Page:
I have tried to think of what to tell you – there’s so much! I have to lean on my previous experience, since I cannot speak of our upcoming experience, however there are about six universal things that I can quickly tell you about which highlight why serving a Senior Mission is so great, and so important.

#1. DESPERATELY NEEDED

According to the Church missionary department we are in need of twice the number of Senior Missionaries than are currently serving! Because of The Surge when we served in Santa Rosa we had over 275 missionaries in our mission. That is a LOT of missionaries for one office and one mission president to take care of! We worked seven days a week, and we were short couples in the office. A mission office is supposed to be staffed with a minimum of three couples, but there were a few weeks when my husband and I were the only couple serving in the mission office. Due to the shortage, we typically spent ten to twelve hours per day in the mission office. That was hard. But, of course we loved it. We loved it because we were in the service of the Lord, and I can’t begin to explain to you the feeling that it brings.

Senior missionaries are DESPERATELY needed, and many missions go without one single senior missionary. So, if you are old enough, get out there and serve! And if you are not, start right now to plan that when you are old enough to get out there!

The Surge has settled down now. As we recently talked with our new mission president in Kentucky we will be serving as part of a team of three married senior missionary couples in the office, and “only” 175 missionaries. So we know things will be a little different for our work load than our first mission. We both have been assigned the same callings. Ray will be the Finance Secretary, and I will be the Secretary to the mission President.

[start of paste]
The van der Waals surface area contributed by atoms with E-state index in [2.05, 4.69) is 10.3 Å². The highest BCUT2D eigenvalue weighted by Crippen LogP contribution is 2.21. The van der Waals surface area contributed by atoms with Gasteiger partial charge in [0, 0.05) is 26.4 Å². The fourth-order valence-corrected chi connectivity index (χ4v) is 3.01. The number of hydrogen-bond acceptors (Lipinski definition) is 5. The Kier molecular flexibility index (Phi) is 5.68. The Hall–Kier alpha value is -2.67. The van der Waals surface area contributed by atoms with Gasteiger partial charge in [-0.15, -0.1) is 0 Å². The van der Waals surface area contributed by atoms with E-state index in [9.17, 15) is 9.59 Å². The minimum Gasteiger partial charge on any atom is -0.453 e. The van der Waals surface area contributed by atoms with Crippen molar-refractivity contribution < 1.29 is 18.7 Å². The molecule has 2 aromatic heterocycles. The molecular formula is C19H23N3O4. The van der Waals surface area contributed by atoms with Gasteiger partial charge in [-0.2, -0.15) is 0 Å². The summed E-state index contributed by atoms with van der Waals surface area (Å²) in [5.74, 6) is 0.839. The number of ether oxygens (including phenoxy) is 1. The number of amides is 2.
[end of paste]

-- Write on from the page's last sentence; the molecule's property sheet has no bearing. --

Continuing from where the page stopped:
#2. UNDERSTANDING YOUNG MISSIONARIES

Young Elders and Sisters who serve missions are glorious, beautiful and dedicated. Some serve 24 months and 18 months, others serve less. Missions are extremely stressful. I had no idea how much until I was there working with them day in and day out. It can be exhausting physically, spiritually, emotionally. No matter how long a missionary has served, THEY HAVE SERVED. And the Lord loves them for that!

Unfortunately, sometimes in our church culture we make assumptions that we have no business making about our early release missionaries. Every missionary is precious in the eyes of the Lord and should be commended for serving, however long it may be.

Whenever one of our missionaries had to leave early they cried all the way to the airport. We know, because we were the ones driving them there. They didn’t want to leave the mission, but the poor things had worn themselves out emotionally, physically, and/or mentally. The Lord knew in the very beginning – before they even came to serve – that their mission would be shorter. I pray that none of us have been, or ever will be guilty of a lack of kindness and understanding.

#3. BEING GRANDMA AND GRANDPA

Our Sisters and Elders miss their parents and grandparents just as much as the Senior Couples miss their children and grandchildren. There was never a day in the mission field that I did not receive a hug from one or more of our Sister missionaries, and Elder Seely would get a hug from one of our Elders. We found notes on our computers, notes on our front door, and notes on our car windshield from them thanking us for our service for one thing or another that we had done for them.

But, the best part was when they began to call us Grandma and Grandpa. We knew that we had “arrived”, and that was a very sacred experience.

#4. UNIQUE MISSIONARY OPPORTUNITIES

Senior missionaries do not knock on doors. We had many opportunities to share the gospel in the pursuit of just doing regular tasks, like getting my hair or nails done. My cute nail person was very vibrant and had a sweet Caribbean accent. Each time I arrived she would shout out “THERE IS MY SISTER LINDA!” even though she was not a member of my Church, which immediately caught the attention of everyone in the nail salon, and she would inform them that I was her “Mormon missionary.” People were never too shy to ask “aren’t you the ones who don’t believe in Christ?”… And then the conversations would begin!

The person who did my hair was good friends with me also. One day she told me that the young missionaries had knocked on her and her parent’s door and she had let them in, telling them that she knew Sister Seely – and of course the young missionaries knew me! My sylist and her parents invited the missionaries to teach them more about the gospel. When we left, that story was still in progress.

#5. LIVING ECONOMICALLY